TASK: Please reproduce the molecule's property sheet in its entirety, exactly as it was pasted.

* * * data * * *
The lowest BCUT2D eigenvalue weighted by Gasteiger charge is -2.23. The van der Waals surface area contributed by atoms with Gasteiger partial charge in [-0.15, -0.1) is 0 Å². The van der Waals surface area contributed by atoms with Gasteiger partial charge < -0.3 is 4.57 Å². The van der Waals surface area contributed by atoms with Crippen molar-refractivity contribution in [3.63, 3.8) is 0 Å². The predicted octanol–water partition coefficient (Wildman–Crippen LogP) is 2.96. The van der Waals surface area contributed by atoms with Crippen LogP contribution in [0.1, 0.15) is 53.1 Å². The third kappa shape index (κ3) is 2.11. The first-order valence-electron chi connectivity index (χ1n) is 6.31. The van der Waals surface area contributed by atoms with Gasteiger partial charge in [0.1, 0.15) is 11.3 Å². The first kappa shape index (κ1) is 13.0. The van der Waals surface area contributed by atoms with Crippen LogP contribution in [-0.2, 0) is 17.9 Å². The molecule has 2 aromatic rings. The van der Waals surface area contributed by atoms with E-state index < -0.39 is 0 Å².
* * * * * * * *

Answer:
The lowest BCUT2D eigenvalue weighted by Gasteiger charge is -2.23. The van der Waals surface area contributed by atoms with Gasteiger partial charge in [-0.15, -0.1) is 0 Å². The van der Waals surface area contributed by atoms with Gasteiger partial charge < -0.3 is 4.57 Å². The van der Waals surface area contributed by atoms with Crippen molar-refractivity contribution in [3.63, 3.8) is 0 Å². The predicted octanol–water partition coefficient (Wildman–Crippen LogP) is 2.96. The van der Waals surface area contributed by atoms with Crippen LogP contribution in [0.1, 0.15) is 53.1 Å². The third kappa shape index (κ3) is 2.11. The first-order valence-electron chi connectivity index (χ1n) is 6.31. The van der Waals surface area contributed by atoms with Gasteiger partial charge in [0.1, 0.15) is 11.3 Å². The first kappa shape index (κ1) is 13.0. The van der Waals surface area contributed by atoms with Crippen LogP contribution in [-0.2, 0) is 17.9 Å². The molecule has 2 aromatic rings. The van der Waals surface area contributed by atoms with E-state index < -0.39 is 0 Å².